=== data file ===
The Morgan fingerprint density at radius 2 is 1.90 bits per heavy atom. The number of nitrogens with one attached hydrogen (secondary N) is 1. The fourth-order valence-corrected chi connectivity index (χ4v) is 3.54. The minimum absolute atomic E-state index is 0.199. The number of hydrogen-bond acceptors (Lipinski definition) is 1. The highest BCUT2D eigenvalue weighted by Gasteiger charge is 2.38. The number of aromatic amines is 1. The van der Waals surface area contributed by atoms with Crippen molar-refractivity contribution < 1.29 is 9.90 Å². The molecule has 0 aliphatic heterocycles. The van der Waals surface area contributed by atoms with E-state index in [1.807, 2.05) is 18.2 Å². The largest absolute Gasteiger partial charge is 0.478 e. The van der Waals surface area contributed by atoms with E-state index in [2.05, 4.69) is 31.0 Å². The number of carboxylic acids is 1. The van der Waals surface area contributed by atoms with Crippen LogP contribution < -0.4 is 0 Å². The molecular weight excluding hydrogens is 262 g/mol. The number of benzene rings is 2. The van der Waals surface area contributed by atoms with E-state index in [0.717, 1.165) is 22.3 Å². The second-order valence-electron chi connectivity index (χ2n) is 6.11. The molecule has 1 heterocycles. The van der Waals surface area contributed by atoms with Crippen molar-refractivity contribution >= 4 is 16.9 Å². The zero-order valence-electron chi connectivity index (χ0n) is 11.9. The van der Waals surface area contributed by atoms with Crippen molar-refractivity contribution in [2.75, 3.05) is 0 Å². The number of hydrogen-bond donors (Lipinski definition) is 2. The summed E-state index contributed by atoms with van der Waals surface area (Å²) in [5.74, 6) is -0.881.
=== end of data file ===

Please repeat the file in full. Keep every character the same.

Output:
The Morgan fingerprint density at radius 2 is 1.90 bits per heavy atom. The number of nitrogens with one attached hydrogen (secondary N) is 1. The fourth-order valence-corrected chi connectivity index (χ4v) is 3.54. The minimum absolute atomic E-state index is 0.199. The number of hydrogen-bond acceptors (Lipinski definition) is 1. The highest BCUT2D eigenvalue weighted by Gasteiger charge is 2.38. The number of aromatic amines is 1. The van der Waals surface area contributed by atoms with Crippen molar-refractivity contribution < 1.29 is 9.90 Å². The molecule has 0 aliphatic heterocycles. The van der Waals surface area contributed by atoms with E-state index in [1.807, 2.05) is 18.2 Å². The largest absolute Gasteiger partial charge is 0.478 e. The van der Waals surface area contributed by atoms with E-state index in [2.05, 4.69) is 31.0 Å². The number of carboxylic acids is 1. The van der Waals surface area contributed by atoms with Crippen LogP contribution < -0.4 is 0 Å². The molecular weight excluding hydrogens is 262 g/mol. The number of benzene rings is 2. The van der Waals surface area contributed by atoms with E-state index in [0.717, 1.165) is 22.3 Å². The second-order valence-electron chi connectivity index (χ2n) is 6.11. The molecule has 1 heterocycles. The van der Waals surface area contributed by atoms with Crippen molar-refractivity contribution >= 4 is 16.9 Å². The zero-order valence-electron chi connectivity index (χ0n) is 11.9. The van der Waals surface area contributed by atoms with Crippen molar-refractivity contribution in [2.75, 3.05) is 0 Å². The number of hydrogen-bond donors (Lipinski definition) is 2. The summed E-state index contributed by atoms with van der Waals surface area (Å²) in [5.74, 6) is -0.881.